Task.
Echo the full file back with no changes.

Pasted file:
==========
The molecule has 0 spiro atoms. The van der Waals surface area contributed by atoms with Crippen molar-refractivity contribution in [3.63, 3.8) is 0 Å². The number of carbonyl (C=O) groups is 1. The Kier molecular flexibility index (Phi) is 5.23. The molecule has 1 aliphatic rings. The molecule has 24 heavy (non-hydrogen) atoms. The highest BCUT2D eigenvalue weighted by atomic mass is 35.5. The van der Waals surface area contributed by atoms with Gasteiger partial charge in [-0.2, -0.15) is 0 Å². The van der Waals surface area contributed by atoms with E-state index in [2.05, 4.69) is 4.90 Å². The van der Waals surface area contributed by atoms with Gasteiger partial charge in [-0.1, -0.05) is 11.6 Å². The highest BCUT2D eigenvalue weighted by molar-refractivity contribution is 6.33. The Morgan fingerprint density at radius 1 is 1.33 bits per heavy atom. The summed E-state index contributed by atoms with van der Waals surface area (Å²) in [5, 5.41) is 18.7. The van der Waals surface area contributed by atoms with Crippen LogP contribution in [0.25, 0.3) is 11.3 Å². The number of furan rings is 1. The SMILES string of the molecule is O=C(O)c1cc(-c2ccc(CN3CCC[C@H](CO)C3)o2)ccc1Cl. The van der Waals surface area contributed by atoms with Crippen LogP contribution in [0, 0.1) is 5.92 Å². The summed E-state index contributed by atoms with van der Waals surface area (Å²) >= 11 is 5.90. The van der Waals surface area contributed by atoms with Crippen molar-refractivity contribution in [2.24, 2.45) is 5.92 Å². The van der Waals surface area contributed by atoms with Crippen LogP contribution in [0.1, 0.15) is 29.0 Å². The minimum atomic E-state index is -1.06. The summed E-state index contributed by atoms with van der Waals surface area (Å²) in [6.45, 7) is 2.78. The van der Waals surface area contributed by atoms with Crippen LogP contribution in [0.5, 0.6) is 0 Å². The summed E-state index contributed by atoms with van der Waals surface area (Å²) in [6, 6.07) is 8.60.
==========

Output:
The molecule has 0 spiro atoms. The van der Waals surface area contributed by atoms with Crippen molar-refractivity contribution in [3.63, 3.8) is 0 Å². The number of carbonyl (C=O) groups is 1. The Kier molecular flexibility index (Phi) is 5.23. The molecule has 1 aliphatic rings. The molecule has 24 heavy (non-hydrogen) atoms. The highest BCUT2D eigenvalue weighted by atomic mass is 35.5. The van der Waals surface area contributed by atoms with Gasteiger partial charge in [-0.2, -0.15) is 0 Å². The van der Waals surface area contributed by atoms with E-state index in [2.05, 4.69) is 4.90 Å². The van der Waals surface area contributed by atoms with Gasteiger partial charge in [-0.1, -0.05) is 11.6 Å². The highest BCUT2D eigenvalue weighted by molar-refractivity contribution is 6.33. The Morgan fingerprint density at radius 1 is 1.33 bits per heavy atom. The summed E-state index contributed by atoms with van der Waals surface area (Å²) in [5, 5.41) is 18.7. The van der Waals surface area contributed by atoms with Crippen LogP contribution in [0.25, 0.3) is 11.3 Å². The number of furan rings is 1. The SMILES string of the molecule is O=C(O)c1cc(-c2ccc(CN3CCC[C@H](CO)C3)o2)ccc1Cl. The van der Waals surface area contributed by atoms with Crippen LogP contribution in [0, 0.1) is 5.92 Å². The summed E-state index contributed by atoms with van der Waals surface area (Å²) >= 11 is 5.90. The van der Waals surface area contributed by atoms with Crippen molar-refractivity contribution in [2.24, 2.45) is 5.92 Å². The van der Waals surface area contributed by atoms with Crippen LogP contribution in [0.1, 0.15) is 29.0 Å². The minimum atomic E-state index is -1.06. The summed E-state index contributed by atoms with van der Waals surface area (Å²) in [6.45, 7) is 2.78. The van der Waals surface area contributed by atoms with Crippen LogP contribution in [0.5, 0.6) is 0 Å². The summed E-state index contributed by atoms with van der Waals surface area (Å²) in [6, 6.07) is 8.60.